The zoo was also supporting some pioneering work in artificial insemination (AI) of African elephants. “We hosted one of the very early elephant conservation meetings held in zoos,” Block elaborated. “We were doing some AI research on elephants in collaboration with outside researchers, making us one of the early players in that arena.” The Indianapolis Zoo ended up being the first zoo to successfully welcome the birth of an African elephant through AI and has succeeded several times since.

@ Indianapolis Zoo

@ Indianapolis Zoo

In January 1998, after much prodding from his wife Tracy, Block threw his hat in the ring for the CEO/Director position at the Santa Barbara Zoo. Tracy’s grandparents and great grandparents were native Santa Barbarans, so the community was like home to her. In July, following a lengthy application and interview process, Block became the second CEO/Director of the Santa Barbara Zoo. He followed Ted McToldridge, who retired in December 1997 after serving as the zoo’s first director since it opened in 1963. “The thing to keep in mind is this zoo is somewhat unique as one of only a handful in the country to be fully owned and operated by a nonprofit foundation,” Block explained. “We get no tax support. This zoo started as and continues to be a product of community effort. It all began with the donation of the Child Estate to the Santa Barbara Foundation. The gift dictated the estate was not to be sold, but turned into a park. There was no money with this gift, only the land and the estate house. The city’s Parks Department had no money to build a park so they put a call out into the community to get volunteers to help and the Jaycees responded. The project eventually led to the creation of what we now know as the Santa Barbara Zoo."

@ Santa Barbara Zoo

@ Santa Barbara Zoo

McToldridge had poured everything he had into this new project, ultimately creating a solid foundation for the future. “The community has a lot of sweat equity in the zoo and as a result, the zoo has always been well-loved,” Block noted. “Ted McToldridge’s challenge was creating something with minimal resources. Fortunately, he had vision, a sense of design, and was a miracle worker, building a lot of zoo with little money. Ted found ways to get the resources to build new exhibits and create a zoo experience that people loved. My advantage was to come at a time when the zoo had turned the corner on fundraising and was recognized as a good investment for donors. I have an easier time raising money than Ted did,” Block acknowledged.

@ Santa Barbara Zoo

@ Santa Barbara Zoo

Another significant advantage Block appreciates is having a great management team. “Part of the success in everything we’ve been doing is the fact that we have a lot of great people,” he commented. “I get to ride on the shoulders of some amazing zoo professionals. The average tenure on the management team is 12 years for senior managers,” Block stated with pride. While he is the CEO, Nancy McToldridge, wife of Ted McToldridge, is the Zoo Director. Block borrowed this successful model, having a CEO and a Zoo Director, from his experience at the Indianapolis Zoo. “I have always been able to count on Nancy’s experience and leadership. This year she is celebrating 35 years at the zoo,” he said. “Nancy and Ted spent a lot of time together over the years and eventually tied the knot.”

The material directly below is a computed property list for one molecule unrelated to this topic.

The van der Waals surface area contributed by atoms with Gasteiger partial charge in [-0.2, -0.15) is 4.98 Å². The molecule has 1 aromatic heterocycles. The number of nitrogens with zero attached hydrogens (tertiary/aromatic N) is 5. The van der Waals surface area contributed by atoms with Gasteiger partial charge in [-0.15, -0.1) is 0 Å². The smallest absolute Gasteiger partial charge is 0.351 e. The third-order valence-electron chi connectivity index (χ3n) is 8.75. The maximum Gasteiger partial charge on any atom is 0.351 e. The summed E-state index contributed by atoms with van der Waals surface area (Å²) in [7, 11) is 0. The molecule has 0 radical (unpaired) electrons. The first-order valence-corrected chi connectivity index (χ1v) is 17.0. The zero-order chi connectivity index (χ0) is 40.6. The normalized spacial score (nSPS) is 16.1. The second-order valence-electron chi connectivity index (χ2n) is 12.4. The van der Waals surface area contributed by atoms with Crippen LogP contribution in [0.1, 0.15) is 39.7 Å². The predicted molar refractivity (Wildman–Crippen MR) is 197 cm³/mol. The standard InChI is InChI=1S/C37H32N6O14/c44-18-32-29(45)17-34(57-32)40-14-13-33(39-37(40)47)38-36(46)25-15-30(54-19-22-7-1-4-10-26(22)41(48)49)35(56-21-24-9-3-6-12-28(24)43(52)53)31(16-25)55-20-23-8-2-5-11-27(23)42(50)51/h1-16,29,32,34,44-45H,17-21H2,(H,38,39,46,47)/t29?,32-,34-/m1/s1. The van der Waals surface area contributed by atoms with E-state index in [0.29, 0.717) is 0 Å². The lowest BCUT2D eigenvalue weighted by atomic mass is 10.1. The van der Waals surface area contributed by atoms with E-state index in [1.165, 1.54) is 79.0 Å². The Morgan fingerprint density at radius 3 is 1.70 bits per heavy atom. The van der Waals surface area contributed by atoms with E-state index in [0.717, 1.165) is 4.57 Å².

@ Santa Barbara Zoo

@ Santa Barbara Zoo

The team has always looked at ways to improve management. “Back in 2003, we came across the book Good to Great by Jim Collins, based on research on thousands of companies to examine what allowed some to make the jump from being a good company to a great company,” Block explained. “We were very inspired by Collins’ work so we adopted the principles from Good to Great. We have followed those models with great discipline and it has paid off. Our budget has grown every year as has our staff.”

@ Santa Barbara Zoo

@ Santa Barbara Zoo

While the location of the zoo is beautiful, between the Pacific Ocean on the south and the Santa Ynez Mountains on the north, the site is not ample. “It’s a phenomenal piece of real estate,” Rich Block commented. “The problem is we’re totally hemmed in on all sides so everything we do is redeveloping previously developed space. The first improvement that taught me a lot about capital projects was the new holding facility for the gibbons, which turned out great. It still works perfectly. The next really big project was Cats of Africa, which was all new.”

@ Santa Barbara Zoo

@ Santa Barbara Zoo

“Opened in 2003, the $2.3 million Cats of Africa was the most expensive project the zoo had undertaken," Block remarked. "We moved the lion exhibit to the south side of the zoo, adjacent to the giraffes. We earth-sheltered the holding building so it’s pushed back into the landscape and we used the roof as the observation area for guests. We used mesh for containment as opposed to a moat to save space and make the exhibit as large as possible to fit the available space. Visually, it’s incredibly dynamic with great rockwork, flowing water, and places for the lions to hide. Cemrock built subtle steps into the rock formations so an elderly lion could still get to all of its favorite perches.” In addition to lions, the area now houses fennec foxes.

@ Santa Barbara Zoo

@ Santa Barbara Zoo

The next major project was the renovation of the Asian elephant habitat to accommodate the zoo’s two females as they get older. Eventually, elephants will be phased out as the zoo does not have the room to house the AZA-mandated numbers. “In 2004, we opened the revamped elephant exhibit, getting rid of the moat and moving from free- to protected-contact,” Block remarked. “We don’t have space for three or more elephants, but the two we’ve got receive wonderful care. They’ve been together at the zoo since 1972 so they’re seriously bonded. We have four full-time positions to take care of the elephants and that’s all they do. They get such individual care, I have absolutely no qualms about keeping these girls here.”

@ Santa Barbara Zoo

@ Santa Barbara Zoo